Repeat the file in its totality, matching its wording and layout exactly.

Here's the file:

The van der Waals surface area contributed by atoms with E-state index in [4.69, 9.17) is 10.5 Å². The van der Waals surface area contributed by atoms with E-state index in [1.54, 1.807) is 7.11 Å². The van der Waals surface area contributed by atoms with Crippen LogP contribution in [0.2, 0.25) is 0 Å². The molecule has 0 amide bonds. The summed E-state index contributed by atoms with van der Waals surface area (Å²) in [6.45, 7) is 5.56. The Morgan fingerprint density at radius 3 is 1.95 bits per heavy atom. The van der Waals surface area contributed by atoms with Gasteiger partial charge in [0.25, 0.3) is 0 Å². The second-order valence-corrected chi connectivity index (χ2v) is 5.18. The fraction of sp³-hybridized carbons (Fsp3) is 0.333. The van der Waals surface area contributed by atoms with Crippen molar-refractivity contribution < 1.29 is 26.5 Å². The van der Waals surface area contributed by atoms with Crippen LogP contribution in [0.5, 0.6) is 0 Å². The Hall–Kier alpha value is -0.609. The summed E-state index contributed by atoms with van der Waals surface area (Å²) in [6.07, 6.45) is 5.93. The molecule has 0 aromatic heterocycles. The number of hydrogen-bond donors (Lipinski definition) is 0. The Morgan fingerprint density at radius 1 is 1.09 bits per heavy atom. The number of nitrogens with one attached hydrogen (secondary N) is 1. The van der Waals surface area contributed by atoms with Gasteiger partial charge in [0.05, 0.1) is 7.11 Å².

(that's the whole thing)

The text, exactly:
The van der Waals surface area contributed by atoms with E-state index in [4.69, 9.17) is 10.5 Å². The van der Waals surface area contributed by atoms with E-state index in [1.54, 1.807) is 7.11 Å². The van der Waals surface area contributed by atoms with Crippen LogP contribution in [0.2, 0.25) is 0 Å². The molecule has 0 amide bonds. The summed E-state index contributed by atoms with van der Waals surface area (Å²) in [6.45, 7) is 5.56. The Morgan fingerprint density at radius 3 is 1.95 bits per heavy atom. The van der Waals surface area contributed by atoms with Gasteiger partial charge in [0.25, 0.3) is 0 Å². The second-order valence-corrected chi connectivity index (χ2v) is 5.18. The fraction of sp³-hybridized carbons (Fsp3) is 0.333. The van der Waals surface area contributed by atoms with Crippen molar-refractivity contribution < 1.29 is 26.5 Å². The van der Waals surface area contributed by atoms with Crippen LogP contribution in [0.5, 0.6) is 0 Å². The Hall–Kier alpha value is -0.609. The summed E-state index contributed by atoms with van der Waals surface area (Å²) in [6.07, 6.45) is 5.93. The molecule has 0 aromatic heterocycles. The number of hydrogen-bond donors (Lipinski definition) is 0. The Morgan fingerprint density at radius 1 is 1.09 bits per heavy atom. The number of nitrogens with one attached hydrogen (secondary N) is 1. The van der Waals surface area contributed by atoms with Gasteiger partial charge in [0.05, 0.1) is 7.11 Å².